Sci-Fi Movie Month: "Alien 3" Review

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After escaping from the alien planet, the ship carrying Ellen Ripley crashes onto a remote ore refinery. While living in the ore refinery Ripley discovers the horrifying reason for her crash: An alien stowaway. As the alien matures and begins to kill, Ripley is unaware that her true enemy is more than just the killer alien.
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Sci-Fi Movie Month: "Alien 3" Review

-- Rating: R
Length: 114 minutes
Release Date: May 22, 1992
Directed by: David Fincher
Genre: Action Sci-Fi, Thriller

"Alien 3," a sequel to the 1979 Ridley Scott film, "Alien," is the third installment in the "Alien" movie franchise. The movie marked the big-budget directorial debut of David Fincher, who was brought in at the last moment with little time to prepare. Although it received an Oscar nomination for its amazing visual effects, the movie opened to mixed reviews. It didn't quite hold up to the success of the prequels in the United States, but it did well financially with international audiences and when released onto DVD.

The movie picks up where the 1986 sequel, "Aliens," left off. Ellen Ripley (Sigourney Weaver) and her crew, including Newt, Hicks, and the android named Bishop, have managed to escape the alien planet and are adrift in a space pod in a state of cryogenic hibernation. What they don't know yet is that one of the aliens has managed to stow away on the pod.

The pod crash lands on a prison-run foundry facility filled with prisoners who have violent histories. Ripley wakes up and is told by the prison doctor, Clemens (Charles Dance), that she was the only crew member to survive the crash. The prison warden, Harold Andrews (Brian Glover), warns Ripley that her being there may have a very disruptive effect on the inmates.

Still unaware that there was an alien stowaway on board, Ripley arranges for funeral and cremation services for Newt and Hicks, and she recovers Bishop and begins to reactive it. Meanwhile, the alien stowaway, which had invaded the prison dog's body, comes to life and begins to attack members of the prison colony.

Bishop informs Ripley of the alien's presence on the pod, and Ripley warns the warden of the event, filling him in on details of previous encounters with the alien. While Ripley suggests they band together to hunt it down, the warden isn't sure he believes her and informs her that the facility has no weapons. She realizes that her only hope is to survive the wait for the rescue ship that her company, the Weyland-Yutani Corporation, has sent for her.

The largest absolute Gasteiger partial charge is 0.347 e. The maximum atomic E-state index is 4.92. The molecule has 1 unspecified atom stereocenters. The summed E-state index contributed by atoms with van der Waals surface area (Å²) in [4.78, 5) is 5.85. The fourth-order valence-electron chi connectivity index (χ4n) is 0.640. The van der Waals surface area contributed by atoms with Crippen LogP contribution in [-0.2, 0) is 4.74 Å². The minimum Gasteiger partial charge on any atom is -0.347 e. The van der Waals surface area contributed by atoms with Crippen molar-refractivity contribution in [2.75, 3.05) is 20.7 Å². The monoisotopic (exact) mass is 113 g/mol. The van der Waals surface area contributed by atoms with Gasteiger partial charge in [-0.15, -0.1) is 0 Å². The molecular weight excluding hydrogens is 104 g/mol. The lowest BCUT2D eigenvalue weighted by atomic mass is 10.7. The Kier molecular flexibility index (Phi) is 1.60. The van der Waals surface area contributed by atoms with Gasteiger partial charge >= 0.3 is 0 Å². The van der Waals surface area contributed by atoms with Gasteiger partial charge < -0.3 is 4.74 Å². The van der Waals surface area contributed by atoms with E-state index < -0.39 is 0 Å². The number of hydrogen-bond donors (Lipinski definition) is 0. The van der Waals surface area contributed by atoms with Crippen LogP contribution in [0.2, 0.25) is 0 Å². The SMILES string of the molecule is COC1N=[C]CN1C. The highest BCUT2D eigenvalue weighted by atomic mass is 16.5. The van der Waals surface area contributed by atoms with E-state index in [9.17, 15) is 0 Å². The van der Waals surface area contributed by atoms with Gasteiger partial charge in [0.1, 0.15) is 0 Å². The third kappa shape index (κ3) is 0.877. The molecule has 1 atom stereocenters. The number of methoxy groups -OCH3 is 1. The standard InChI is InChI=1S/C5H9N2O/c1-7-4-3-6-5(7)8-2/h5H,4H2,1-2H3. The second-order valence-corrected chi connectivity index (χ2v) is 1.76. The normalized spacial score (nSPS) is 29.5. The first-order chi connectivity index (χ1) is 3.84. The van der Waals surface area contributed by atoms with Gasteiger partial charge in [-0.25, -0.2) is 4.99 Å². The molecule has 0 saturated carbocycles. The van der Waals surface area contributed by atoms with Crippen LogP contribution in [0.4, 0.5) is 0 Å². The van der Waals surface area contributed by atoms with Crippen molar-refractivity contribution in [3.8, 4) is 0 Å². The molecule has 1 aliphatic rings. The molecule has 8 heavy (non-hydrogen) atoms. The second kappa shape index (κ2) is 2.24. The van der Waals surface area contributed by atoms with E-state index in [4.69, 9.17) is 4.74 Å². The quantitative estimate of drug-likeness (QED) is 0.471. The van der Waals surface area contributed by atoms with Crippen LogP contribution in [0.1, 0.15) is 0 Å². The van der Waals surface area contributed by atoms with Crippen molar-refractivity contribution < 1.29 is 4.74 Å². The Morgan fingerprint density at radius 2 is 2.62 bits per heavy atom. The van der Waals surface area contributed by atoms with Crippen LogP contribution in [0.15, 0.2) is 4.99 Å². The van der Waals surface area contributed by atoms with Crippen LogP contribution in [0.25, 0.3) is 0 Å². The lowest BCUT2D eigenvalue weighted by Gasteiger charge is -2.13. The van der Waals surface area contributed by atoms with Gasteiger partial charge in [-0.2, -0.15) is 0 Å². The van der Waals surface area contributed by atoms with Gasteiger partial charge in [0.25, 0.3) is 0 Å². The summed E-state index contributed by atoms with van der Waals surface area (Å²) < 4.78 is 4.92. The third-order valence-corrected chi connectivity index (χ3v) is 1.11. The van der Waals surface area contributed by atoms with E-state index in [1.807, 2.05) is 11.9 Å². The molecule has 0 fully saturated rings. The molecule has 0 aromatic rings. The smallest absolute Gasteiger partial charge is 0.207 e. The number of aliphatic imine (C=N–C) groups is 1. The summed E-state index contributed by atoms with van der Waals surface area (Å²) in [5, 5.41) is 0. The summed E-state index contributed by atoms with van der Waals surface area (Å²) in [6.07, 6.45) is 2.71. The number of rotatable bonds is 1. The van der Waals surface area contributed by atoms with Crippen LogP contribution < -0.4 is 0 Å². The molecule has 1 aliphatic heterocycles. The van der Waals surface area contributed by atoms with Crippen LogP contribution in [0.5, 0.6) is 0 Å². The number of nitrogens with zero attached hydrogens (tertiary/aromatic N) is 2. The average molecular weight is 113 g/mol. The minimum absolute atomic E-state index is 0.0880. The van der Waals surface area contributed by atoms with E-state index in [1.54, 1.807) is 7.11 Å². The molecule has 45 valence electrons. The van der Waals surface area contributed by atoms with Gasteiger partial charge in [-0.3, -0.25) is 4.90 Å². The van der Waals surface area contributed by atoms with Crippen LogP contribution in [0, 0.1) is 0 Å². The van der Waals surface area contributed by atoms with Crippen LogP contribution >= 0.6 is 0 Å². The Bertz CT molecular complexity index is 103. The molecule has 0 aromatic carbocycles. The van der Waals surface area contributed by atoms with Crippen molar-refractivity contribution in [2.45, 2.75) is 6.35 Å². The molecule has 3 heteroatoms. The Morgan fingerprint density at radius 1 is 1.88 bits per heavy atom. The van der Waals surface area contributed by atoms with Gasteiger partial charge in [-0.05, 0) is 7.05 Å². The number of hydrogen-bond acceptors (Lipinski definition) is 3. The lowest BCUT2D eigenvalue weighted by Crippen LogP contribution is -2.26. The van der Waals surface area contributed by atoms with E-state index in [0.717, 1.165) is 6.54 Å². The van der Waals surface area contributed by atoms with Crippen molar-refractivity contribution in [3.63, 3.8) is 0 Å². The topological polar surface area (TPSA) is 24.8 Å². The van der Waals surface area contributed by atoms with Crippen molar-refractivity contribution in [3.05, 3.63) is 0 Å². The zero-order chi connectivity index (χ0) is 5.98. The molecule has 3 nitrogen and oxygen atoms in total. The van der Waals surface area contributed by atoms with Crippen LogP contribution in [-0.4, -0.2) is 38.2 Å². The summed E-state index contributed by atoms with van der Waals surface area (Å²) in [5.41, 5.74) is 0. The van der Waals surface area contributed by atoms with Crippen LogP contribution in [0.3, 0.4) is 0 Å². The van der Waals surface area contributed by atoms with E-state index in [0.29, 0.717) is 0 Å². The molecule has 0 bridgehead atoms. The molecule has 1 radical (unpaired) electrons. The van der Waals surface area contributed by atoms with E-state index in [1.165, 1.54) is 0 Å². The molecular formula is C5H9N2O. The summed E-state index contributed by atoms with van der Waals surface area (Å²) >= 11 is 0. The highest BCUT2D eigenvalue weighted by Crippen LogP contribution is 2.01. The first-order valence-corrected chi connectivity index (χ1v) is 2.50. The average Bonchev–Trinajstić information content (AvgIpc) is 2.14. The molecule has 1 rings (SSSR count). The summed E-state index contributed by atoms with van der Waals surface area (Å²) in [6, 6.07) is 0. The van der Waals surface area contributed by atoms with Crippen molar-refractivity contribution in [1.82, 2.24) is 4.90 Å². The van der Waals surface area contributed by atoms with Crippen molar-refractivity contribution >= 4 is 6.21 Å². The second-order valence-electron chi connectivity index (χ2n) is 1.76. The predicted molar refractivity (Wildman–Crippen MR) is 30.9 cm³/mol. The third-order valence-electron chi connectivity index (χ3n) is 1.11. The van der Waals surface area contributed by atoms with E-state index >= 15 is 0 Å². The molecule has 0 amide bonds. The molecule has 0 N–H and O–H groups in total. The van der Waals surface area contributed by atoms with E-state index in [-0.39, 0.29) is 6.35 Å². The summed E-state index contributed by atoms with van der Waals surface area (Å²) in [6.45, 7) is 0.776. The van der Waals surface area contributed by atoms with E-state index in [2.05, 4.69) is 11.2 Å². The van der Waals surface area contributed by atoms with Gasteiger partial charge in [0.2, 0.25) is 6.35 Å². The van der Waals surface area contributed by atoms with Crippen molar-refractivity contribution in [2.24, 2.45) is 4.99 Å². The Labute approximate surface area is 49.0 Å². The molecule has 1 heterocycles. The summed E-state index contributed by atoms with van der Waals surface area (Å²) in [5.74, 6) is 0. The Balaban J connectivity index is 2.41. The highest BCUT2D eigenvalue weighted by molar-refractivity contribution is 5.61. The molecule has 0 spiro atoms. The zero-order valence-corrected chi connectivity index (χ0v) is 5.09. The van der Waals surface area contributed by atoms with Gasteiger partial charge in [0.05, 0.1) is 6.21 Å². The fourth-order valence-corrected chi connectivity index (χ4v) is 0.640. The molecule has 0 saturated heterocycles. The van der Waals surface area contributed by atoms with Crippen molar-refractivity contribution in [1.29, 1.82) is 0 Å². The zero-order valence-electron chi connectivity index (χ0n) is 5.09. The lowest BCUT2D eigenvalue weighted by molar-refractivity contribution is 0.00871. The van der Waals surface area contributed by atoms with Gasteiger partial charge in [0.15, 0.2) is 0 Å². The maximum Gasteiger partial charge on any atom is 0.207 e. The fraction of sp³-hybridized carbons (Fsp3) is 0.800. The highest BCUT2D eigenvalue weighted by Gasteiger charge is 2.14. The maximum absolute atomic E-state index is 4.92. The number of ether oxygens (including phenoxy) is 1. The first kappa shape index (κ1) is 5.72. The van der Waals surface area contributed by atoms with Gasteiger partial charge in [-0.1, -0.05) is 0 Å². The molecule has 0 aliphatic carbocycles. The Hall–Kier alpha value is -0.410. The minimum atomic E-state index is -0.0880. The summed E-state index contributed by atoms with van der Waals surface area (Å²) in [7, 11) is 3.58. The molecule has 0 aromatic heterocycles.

In short order, the alien spares Ripley's life, and she finds out that she has a queen embryo growing inside of her. She begs one of the inmates, Dillon (Charles S. Dutton), to kill her, but he will only comply if she can help the prisoners kill the alien first, which she does.

When the rescue team gets there, Ripley discovers that its true intention is to recover the alien queen embryo and investigate its use as a biological weapon. In order to put an end to the aliens once and for all, Ripley jumps to her death into one of the refinery's furnaces with a firm grip on the alien queen.

"Alien 3" was released on Memorial Day weekend in 1992 and debuted in the second spot behind "Lethal Weapon 3." It screened in a total of 2,227 theaters, grossing a total of $23.1 million that weekend alone. At the end of its run, the movie had only raked in $55.4 million, which is much less than was expected, but it was hit internationally, bringing in more than $104 million outside of North America. The total domestic and international receipts totaled close to $160 million, making it the second most successful movie in the "Alien" franchise.

What makes this film remarkable is the killing off of the three main characters: Ripley, Newt, and Hicks. Sigourney Weaver, who played Ripley, was fine with her part in the series coming to an end, since she wasn't happy with the direction the studio was taking with the story, but the trio's deaths were a blow to fans.

The death of Sigourney Weaver's character was probably the biggest blow, but what audiences didn't know at the time was that just five years later, her character would be revived and take the lead in the fourth installment of the franchise "Alien: Resurrection." It's no wonder Weaver opted to return, as the movie franchise had garnered her millions of dollars and several award nominations, including an Oscar nomination for Best Actress.

Since the last "Alien" installment, Weaver has continued her successful career in movies such as "Baby Mama," "Happily N'Ever After," "The Girl in the Park," and the 2009 blockbuster hit "Avatar."

"Alien 3" is a must-see for sci-fi fans. Sigourney Weaver dazzles on the big screen as she ventures into a territory mainly reserved for male actors. The entire "Alien" franchise is a classic sci-fi story that will keep you on the edge of your seat.

Rating: 3 out of 5